Former financial planner Arvindbhai Patel faces 32 more charges in investment fraud

A complex multi-agency investigation into a high profile investment fraud has now resulted in 32 new charges against Arvindbhai Bakorbhai (Arvin) Patel, 61, a former financial planner, the RCMP announced this week.

He is alleged to have been working in partnership with Rashida Samji, 61, a well-known former notary.  Samji has already been charged with 14 counts of theft and 14 counts of fraud.

“This large scale investment fraud was based on providing returns from future investors instead of from legitimate business endeavours,” said Inspector Mark van Schie of RCMP Federal Serious and Organized Crime (FSOC).  “Investments such as this are unsustainable and investors are at risk of losing significant amounts of money.  Some indications of fraud may include promises of a guaranteed investment or higher than usual rates of return.”

In February 2012, RCMP Federal Serious and Organized Crime (formerly Commercial Crime), in conjunction with the Vancouver Police Department, and the British Columbia Securities Commission, began an investigation into Samji, a prominent figure in Vancouver’s South Asian community.  Samji’s connections had allegedly led to numerous investors unknowingly becoming involved in the investment scheme, which dated back several years.

“The success of this investigation was due to the effectiveness of the collaboration between partner agencies within the financial crime sector here in British Columbia,” said van Schie.

The 32 charges Patel faces all fall under the Securities Act, which allows for fines up to $3 million and up to three years in jail.


THE April 2012 settlement agreement between Patel and B.C. Securities Commission stated: “Arvindbhai Bakorbhai Patel (aka Arvin Patel), a Vancouver resident, breached securities laws when he engaged in multiple illegal distributions, conducted trades outside of his registration, and made numerous statements to investors that he ought to have known were false between at least 2006 and January 2012. Patel admitted that during this period, he introduced approximately 90 investors to an investment opportunity through Rashida Samji, then a notary public in B.C. Many of the investors were Patel’s family, coworkers, and Coast Capital clients. Collectively, they invested approximately $28.9 million, of which a substantial portion is now lost.”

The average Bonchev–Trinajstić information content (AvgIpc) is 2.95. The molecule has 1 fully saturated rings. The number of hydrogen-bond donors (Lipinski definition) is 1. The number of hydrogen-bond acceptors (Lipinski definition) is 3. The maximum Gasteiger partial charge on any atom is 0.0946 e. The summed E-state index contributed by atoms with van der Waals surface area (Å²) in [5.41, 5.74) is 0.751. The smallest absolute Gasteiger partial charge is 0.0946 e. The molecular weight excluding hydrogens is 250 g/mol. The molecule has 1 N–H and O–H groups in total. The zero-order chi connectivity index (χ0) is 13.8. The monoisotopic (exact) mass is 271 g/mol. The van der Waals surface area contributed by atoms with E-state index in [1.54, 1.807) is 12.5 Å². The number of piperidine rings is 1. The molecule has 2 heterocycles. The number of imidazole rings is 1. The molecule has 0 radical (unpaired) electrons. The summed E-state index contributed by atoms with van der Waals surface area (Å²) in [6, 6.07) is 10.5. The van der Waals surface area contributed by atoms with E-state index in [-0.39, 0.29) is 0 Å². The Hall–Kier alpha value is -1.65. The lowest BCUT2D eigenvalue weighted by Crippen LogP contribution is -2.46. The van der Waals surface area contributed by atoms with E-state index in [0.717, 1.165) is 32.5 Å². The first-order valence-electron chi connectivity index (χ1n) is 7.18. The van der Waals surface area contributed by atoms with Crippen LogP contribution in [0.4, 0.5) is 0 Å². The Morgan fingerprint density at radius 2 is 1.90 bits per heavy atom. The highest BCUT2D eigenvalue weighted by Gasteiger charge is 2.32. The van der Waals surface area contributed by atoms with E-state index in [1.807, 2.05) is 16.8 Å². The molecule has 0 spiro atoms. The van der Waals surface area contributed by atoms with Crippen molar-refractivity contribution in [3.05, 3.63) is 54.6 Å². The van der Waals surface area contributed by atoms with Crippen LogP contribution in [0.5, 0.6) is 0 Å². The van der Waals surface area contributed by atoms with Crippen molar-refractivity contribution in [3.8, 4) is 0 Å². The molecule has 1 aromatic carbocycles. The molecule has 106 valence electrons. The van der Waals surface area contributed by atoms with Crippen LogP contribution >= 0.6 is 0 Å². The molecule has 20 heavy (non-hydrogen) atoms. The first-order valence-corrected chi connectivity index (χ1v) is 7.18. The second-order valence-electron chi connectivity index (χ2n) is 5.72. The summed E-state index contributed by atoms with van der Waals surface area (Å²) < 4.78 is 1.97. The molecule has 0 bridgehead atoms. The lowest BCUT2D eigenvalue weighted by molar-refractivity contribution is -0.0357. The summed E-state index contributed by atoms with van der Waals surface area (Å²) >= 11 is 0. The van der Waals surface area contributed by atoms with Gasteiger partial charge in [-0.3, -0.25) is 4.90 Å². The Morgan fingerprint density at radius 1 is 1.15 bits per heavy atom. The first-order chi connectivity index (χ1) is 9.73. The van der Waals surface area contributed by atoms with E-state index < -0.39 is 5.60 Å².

According to the agreement, “Patel is permanently banned from trading securities or exchange contracts, except in accounts in his own name; prohibited from acting as a director or officer of any company or registrant; acting as a registrant or promoter; acting in a management or consultative capacity in connection with the securities industry; and, engaging in investor relations activities.”

The CBC reported that the RCMP said their investigation continues. The new charges carry maximum penalties of $3 million and up to three years in prison.

Back in February 2012, the RCMP Federal Commercial Crime Section and Vancouver Police Department Financial Crime Unit had announced: “The joint police criminal investigation is ongoing and independent of the British Columbia Securities Commission investigation.”

In the 2012 settlement agreement, Patel stated that investors would provide their funds to Samji and sign a letter of direction. He admitted that he told investors the following and ought to have known these statements were false:

* Investors’ money would be safely held in Samji’s notary trust account, and would not be paid out to any party. Samji’s trust account was monitored and audited by the Society of Notaries Public of British Columbia.

* Samji would provide the owner of a B.C. winery, the Mark Anthony Group Inc, and other wineries with a comfort letter that would allow the wineries to use the funds (without accessing them) as collateral for loans in foreign countries.

* Investors were required to deposit funds for terms of at least six months, and earned interest-like guaranteed returns (described as fees) of 6% every six months, or 12% per year. At the end of the six-month period, investors could choose to withdraw from the investment, or sign a new letter of direction with Samji.